Sto­ries of good peo­ple ring true amid trauma

The Weekend Australian - Review - - Books -

stall sell­ing her prize col­lec­tion of 50 lat­est-fash­ion sun­glasses to help with fam­ily fi­nances. A man work­ing for the dole, rather than tell his child­hood abuse story to the po­lice, con­fides in a clean­ing lady. There is a pris­oner who dreams of be­com­ing an artist and a former cham­pion boxer who “four­teen bro­ken noses later re­turns to his home in Cey­lon and be­gins a new ca­reer as a king co­conut seller’’.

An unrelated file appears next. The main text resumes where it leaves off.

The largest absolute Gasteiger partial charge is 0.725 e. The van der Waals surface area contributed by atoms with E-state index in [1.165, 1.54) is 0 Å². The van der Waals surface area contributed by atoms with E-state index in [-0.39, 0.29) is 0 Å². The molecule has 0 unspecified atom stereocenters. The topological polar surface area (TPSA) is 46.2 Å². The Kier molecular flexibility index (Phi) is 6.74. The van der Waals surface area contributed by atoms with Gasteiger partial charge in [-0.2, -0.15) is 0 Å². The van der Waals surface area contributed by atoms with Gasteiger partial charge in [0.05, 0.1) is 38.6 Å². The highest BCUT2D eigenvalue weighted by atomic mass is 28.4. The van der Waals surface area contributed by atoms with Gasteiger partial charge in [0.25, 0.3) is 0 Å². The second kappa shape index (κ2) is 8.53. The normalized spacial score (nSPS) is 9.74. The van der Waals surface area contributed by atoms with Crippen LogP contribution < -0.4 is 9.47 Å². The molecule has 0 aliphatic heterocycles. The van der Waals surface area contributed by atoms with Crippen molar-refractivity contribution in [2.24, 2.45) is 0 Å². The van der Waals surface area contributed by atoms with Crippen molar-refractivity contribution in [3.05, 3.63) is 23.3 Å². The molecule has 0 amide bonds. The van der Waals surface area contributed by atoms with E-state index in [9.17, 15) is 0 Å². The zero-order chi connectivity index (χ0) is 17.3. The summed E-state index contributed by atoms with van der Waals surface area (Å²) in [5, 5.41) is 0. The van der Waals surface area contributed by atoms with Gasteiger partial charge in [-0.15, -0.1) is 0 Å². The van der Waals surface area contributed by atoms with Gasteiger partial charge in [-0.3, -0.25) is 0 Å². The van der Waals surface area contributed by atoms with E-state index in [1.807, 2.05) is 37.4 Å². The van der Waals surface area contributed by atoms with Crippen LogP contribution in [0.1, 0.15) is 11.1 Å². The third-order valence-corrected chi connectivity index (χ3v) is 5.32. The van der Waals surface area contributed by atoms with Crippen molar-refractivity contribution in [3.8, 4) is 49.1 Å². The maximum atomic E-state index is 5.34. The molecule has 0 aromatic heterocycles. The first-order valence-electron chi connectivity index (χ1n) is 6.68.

All es­sen­tially good peo­ple in tough cir­cum­stances, and all just do­ing the best they can.

It’s hard to write good peo­ple and make them plau­si­ble and in­ter­est­ing, but Wright can. Her di­a­logue is true and her voice un­sen­ti­men­tal, and de­spite the preva­lence of down­beat sub­jects th­ese sto­ries from the ‘‘get in, get out and don’t linger’’ school of sto­ry­telling are full of com­pas­sion.

Michelle Wright demon­strates im­pres­sive con­trol of the short­story form

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